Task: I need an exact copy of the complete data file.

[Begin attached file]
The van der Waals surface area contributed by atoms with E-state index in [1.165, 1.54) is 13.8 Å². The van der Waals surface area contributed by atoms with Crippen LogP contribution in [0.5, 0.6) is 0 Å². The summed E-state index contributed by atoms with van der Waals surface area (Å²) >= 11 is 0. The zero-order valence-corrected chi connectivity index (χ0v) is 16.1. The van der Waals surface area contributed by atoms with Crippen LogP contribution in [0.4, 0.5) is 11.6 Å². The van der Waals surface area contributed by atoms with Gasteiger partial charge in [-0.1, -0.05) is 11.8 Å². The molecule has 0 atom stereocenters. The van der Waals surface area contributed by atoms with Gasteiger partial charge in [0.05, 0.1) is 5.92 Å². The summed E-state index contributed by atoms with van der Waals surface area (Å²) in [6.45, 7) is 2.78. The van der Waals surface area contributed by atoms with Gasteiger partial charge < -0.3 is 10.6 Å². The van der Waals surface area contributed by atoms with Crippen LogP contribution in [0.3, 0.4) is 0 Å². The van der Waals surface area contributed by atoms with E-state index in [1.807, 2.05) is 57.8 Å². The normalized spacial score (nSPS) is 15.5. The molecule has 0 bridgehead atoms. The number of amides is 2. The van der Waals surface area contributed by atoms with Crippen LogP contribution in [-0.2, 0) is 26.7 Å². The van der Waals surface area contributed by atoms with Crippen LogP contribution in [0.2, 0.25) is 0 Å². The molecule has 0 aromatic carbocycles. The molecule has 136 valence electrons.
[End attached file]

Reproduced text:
The van der Waals surface area contributed by atoms with E-state index in [1.165, 1.54) is 13.8 Å². The van der Waals surface area contributed by atoms with Crippen LogP contribution in [0.5, 0.6) is 0 Å². The summed E-state index contributed by atoms with van der Waals surface area (Å²) >= 11 is 0. The zero-order valence-corrected chi connectivity index (χ0v) is 16.1. The van der Waals surface area contributed by atoms with Crippen LogP contribution in [0.4, 0.5) is 11.6 Å². The van der Waals surface area contributed by atoms with Gasteiger partial charge in [-0.1, -0.05) is 11.8 Å². The molecule has 0 atom stereocenters. The van der Waals surface area contributed by atoms with Gasteiger partial charge in [0.05, 0.1) is 5.92 Å². The summed E-state index contributed by atoms with van der Waals surface area (Å²) in [6.45, 7) is 2.78. The van der Waals surface area contributed by atoms with Gasteiger partial charge < -0.3 is 10.6 Å². The van der Waals surface area contributed by atoms with Crippen LogP contribution in [0.3, 0.4) is 0 Å². The van der Waals surface area contributed by atoms with E-state index in [1.807, 2.05) is 57.8 Å². The normalized spacial score (nSPS) is 15.5. The molecule has 0 bridgehead atoms. The number of amides is 2. The van der Waals surface area contributed by atoms with Crippen LogP contribution in [-0.2, 0) is 26.7 Å². The van der Waals surface area contributed by atoms with Crippen LogP contribution in [0.2, 0.25) is 0 Å². The molecule has 0 aromatic carbocycles. The molecule has 136 valence electrons.